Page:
Young Students have their Experiment Published after Unexpected Results

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It is expected for most researchers to spend some years in their field before publishing their first paper. A group of young Toronto scientists made it by starting from their school project. Ranging between grades 8 through 12 at the time, the students suggested that a can of worms should be launched in space in order to better observe the effects of low gravity on muscle degeneration.

The young women have become a published scientist, as the unexpected results were published in the academic journal ‘’Gravitational Space Research’’.  None of them expected for the experiment to be so successful. The base was set four years ago when a student completion was launched at the University of Toronto schools. The goal was the elaboration of a project interesting enough to be sent to the International Space Station.

One of the students, Annabel Gravely, declared in an interview that since the start, the competition meant a lot for her. She wanted to do something that would matter, and decided to study the lethal disease which ended the life of her grandfather a few years before. Lou Gehrig’s disease is a debilitating and painful neural condition. It attacks the cells which control the muscular network, leading to accelerated deterioration. Patients lose the ability to move and swallow, and in the end breathing.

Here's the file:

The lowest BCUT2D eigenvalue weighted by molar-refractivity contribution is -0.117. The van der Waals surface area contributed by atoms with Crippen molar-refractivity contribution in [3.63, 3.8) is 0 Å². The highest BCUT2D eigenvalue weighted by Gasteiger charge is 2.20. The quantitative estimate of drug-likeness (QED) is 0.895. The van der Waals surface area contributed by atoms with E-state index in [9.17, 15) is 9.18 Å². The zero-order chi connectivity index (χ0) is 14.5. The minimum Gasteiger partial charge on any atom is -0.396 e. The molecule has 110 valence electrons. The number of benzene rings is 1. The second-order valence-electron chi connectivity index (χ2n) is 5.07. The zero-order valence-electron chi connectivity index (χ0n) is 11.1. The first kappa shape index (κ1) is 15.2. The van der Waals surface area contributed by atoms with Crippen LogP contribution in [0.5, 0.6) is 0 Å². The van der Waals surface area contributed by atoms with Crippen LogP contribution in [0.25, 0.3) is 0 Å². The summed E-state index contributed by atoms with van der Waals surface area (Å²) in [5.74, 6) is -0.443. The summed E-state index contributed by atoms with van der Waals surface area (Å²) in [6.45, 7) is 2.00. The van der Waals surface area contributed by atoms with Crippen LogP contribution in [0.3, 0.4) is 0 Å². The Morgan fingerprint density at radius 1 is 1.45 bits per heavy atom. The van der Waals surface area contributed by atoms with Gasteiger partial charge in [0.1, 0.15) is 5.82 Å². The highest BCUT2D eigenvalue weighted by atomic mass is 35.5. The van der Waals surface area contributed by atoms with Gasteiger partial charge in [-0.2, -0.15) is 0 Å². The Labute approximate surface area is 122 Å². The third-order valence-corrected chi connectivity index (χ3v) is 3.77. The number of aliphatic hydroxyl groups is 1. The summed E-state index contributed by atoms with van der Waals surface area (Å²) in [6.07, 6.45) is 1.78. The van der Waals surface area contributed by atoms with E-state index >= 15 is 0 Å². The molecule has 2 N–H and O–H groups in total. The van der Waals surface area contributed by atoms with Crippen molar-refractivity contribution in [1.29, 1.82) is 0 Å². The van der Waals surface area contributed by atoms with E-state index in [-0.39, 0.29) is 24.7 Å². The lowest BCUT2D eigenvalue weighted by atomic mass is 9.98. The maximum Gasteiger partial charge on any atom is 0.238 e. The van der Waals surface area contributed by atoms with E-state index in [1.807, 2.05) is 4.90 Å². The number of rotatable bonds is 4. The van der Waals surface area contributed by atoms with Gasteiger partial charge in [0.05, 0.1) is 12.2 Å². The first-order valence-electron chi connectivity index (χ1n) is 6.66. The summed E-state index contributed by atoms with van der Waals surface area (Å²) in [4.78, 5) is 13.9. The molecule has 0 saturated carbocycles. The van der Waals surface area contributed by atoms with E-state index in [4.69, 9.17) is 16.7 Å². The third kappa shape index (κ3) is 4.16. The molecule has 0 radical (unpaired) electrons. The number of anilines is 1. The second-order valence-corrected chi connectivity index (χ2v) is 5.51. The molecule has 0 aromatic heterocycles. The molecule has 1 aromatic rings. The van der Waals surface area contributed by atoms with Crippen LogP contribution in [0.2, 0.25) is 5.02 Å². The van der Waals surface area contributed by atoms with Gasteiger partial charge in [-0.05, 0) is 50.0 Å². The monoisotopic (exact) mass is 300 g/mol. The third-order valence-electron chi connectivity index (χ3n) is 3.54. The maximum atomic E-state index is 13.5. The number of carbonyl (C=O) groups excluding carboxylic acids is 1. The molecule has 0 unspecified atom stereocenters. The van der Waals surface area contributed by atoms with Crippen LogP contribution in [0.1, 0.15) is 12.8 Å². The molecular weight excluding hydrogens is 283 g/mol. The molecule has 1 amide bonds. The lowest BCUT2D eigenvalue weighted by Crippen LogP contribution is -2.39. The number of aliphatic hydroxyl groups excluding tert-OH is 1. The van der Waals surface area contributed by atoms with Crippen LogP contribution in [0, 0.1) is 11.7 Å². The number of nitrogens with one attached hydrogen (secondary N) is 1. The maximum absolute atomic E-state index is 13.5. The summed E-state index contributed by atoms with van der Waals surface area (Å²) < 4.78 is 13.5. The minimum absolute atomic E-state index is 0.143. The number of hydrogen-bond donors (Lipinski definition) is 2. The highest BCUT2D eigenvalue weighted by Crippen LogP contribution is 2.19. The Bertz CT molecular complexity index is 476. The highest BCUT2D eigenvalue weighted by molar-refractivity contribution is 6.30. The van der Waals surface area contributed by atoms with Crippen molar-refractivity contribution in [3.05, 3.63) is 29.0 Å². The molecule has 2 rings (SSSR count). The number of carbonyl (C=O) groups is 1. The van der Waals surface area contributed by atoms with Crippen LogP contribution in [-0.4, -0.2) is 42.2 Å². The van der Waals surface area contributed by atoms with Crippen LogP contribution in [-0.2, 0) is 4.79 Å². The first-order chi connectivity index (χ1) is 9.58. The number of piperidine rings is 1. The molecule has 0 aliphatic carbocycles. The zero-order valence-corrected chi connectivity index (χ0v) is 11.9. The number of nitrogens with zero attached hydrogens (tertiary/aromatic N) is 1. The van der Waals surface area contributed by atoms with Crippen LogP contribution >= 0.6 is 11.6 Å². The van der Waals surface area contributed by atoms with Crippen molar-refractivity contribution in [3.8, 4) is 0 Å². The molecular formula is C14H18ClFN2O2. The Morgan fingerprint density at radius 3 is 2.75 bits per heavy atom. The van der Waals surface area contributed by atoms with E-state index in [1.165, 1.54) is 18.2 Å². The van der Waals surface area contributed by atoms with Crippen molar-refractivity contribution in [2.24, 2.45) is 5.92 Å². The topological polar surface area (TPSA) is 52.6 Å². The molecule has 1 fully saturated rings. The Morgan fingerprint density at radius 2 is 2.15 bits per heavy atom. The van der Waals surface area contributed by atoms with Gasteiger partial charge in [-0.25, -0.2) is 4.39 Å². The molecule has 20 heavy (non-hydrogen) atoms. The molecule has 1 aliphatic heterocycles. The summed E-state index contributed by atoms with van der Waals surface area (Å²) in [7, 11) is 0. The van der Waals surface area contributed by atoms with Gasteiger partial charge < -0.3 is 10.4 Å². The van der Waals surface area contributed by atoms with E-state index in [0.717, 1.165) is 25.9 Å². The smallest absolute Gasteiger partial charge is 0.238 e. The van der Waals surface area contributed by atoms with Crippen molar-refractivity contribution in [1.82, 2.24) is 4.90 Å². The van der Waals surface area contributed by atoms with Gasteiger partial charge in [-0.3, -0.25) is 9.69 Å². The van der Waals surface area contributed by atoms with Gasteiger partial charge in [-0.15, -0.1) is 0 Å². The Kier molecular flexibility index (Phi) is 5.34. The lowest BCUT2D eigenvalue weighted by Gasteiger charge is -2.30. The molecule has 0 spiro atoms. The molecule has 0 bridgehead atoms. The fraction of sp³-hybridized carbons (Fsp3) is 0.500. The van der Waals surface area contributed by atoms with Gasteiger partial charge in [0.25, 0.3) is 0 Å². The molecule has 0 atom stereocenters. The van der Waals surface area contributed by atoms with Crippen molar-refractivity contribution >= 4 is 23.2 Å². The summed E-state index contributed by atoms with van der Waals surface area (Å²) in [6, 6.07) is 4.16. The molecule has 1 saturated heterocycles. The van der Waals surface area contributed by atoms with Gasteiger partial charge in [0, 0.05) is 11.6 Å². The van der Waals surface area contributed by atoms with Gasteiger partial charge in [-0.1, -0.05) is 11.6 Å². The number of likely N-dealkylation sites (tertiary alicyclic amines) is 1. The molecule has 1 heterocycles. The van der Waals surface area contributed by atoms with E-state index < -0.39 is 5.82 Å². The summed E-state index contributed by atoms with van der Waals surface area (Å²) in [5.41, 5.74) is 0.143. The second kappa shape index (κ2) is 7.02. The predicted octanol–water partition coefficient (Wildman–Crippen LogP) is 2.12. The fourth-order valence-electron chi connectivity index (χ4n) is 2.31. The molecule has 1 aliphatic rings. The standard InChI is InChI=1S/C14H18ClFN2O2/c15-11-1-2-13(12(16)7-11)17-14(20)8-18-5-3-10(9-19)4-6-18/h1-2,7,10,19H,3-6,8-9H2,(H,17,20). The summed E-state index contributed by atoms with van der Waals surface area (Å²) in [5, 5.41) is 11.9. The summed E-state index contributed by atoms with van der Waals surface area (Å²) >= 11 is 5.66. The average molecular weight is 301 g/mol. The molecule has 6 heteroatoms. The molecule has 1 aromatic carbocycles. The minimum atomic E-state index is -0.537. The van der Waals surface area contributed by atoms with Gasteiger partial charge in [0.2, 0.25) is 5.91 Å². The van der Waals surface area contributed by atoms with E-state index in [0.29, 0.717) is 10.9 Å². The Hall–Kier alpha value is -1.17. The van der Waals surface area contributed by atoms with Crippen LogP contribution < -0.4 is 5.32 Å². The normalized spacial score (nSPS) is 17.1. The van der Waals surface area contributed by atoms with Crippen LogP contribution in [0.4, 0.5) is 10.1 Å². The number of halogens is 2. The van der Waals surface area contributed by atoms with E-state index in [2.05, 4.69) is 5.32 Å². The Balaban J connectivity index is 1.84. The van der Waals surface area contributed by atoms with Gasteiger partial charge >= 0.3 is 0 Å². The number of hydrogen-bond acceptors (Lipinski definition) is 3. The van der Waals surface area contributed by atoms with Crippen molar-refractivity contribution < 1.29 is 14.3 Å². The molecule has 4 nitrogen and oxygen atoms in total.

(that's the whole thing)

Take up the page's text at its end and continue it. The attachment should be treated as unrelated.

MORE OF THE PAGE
She and a class colleague began working on the project, under the supervision of two upper-year mentors and steadily progressed through the competition. They received support from researchers in Canada and UK, which were impressed by the scale of the project and their determination.

The experiment was selected and a can of worms was sent in space, while another was studied in Toronto in order to observe if any differences will appear. When the two tubes were cross-analyzed it was discovered that worms in the can expose to micro-gravity had, in fact, lower levels of the ALS-linked enzyme. The worms were also longer and thicker than their Earth counterparts although they had limited oxygen and nutrients.

The results, welcomed by their peer, prove yet again that science is for every age.

Patrick Supernaw

Patrick Supernaw is the lead editor for Great Lakes Ledger. Patrick has written for many publications including The Huffington Post and Vanity Fair. Patrick is based in Ottawa and covers issues affecting his city. In addition to his severe hockey addiction, Pat also enjoys kayaking and can often be found paddling the Rideau Canal. Contact Pat here